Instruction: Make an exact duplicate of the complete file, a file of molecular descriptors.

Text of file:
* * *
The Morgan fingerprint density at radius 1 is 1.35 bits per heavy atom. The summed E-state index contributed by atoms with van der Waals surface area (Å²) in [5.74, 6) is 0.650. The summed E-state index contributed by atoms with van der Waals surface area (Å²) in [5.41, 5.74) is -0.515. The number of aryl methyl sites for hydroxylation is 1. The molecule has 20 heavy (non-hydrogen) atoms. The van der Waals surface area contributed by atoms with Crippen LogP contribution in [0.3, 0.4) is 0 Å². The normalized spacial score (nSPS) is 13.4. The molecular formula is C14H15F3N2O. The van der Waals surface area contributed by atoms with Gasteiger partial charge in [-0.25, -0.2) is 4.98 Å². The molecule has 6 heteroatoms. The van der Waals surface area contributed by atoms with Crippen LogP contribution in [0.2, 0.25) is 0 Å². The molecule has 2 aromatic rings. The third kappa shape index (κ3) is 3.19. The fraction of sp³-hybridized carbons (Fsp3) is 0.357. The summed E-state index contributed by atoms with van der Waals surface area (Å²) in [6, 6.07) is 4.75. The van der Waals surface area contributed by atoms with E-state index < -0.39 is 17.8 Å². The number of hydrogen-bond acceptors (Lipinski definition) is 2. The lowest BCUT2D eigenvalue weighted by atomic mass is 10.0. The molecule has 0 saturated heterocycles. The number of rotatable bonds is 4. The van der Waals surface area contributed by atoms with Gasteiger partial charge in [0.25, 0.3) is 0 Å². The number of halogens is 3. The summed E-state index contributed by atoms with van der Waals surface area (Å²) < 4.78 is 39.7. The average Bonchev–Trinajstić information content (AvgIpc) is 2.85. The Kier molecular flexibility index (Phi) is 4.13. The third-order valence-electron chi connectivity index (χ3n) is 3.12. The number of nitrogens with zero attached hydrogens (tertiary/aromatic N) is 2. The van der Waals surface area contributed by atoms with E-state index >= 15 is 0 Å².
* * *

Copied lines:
The Morgan fingerprint density at radius 1 is 1.35 bits per heavy atom. The summed E-state index contributed by atoms with van der Waals surface area (Å²) in [5.74, 6) is 0.650. The summed E-state index contributed by atoms with van der Waals surface area (Å²) in [5.41, 5.74) is -0.515. The number of aryl methyl sites for hydroxylation is 1. The molecule has 20 heavy (non-hydrogen) atoms. The van der Waals surface area contributed by atoms with Crippen LogP contribution in [0.3, 0.4) is 0 Å². The normalized spacial score (nSPS) is 13.4. The molecular formula is C14H15F3N2O. The van der Waals surface area contributed by atoms with Gasteiger partial charge in [-0.25, -0.2) is 4.98 Å². The molecule has 6 heteroatoms. The van der Waals surface area contributed by atoms with Crippen LogP contribution in [0.2, 0.25) is 0 Å². The molecule has 2 aromatic rings. The third kappa shape index (κ3) is 3.19. The fraction of sp³-hybridized carbons (Fsp3) is 0.357. The summed E-state index contributed by atoms with van der Waals surface area (Å²) in [6, 6.07) is 4.75. The van der Waals surface area contributed by atoms with E-state index < -0.39 is 17.8 Å². The number of hydrogen-bond acceptors (Lipinski definition) is 2. The lowest BCUT2D eigenvalue weighted by atomic mass is 10.0. The molecule has 0 saturated heterocycles. The number of rotatable bonds is 4. The van der Waals surface area contributed by atoms with Gasteiger partial charge in [0.25, 0.3) is 0 Å². The number of halogens is 3. The summed E-state index contributed by atoms with van der Waals surface area (Å²) < 4.78 is 39.7. The average Bonchev–Trinajstić information content (AvgIpc) is 2.85. The Kier molecular flexibility index (Phi) is 4.13. The third-order valence-electron chi connectivity index (χ3n) is 3.12. The number of nitrogens with zero attached hydrogens (tertiary/aromatic N) is 2. The van der Waals surface area contributed by atoms with E-state index >= 15 is 0 Å².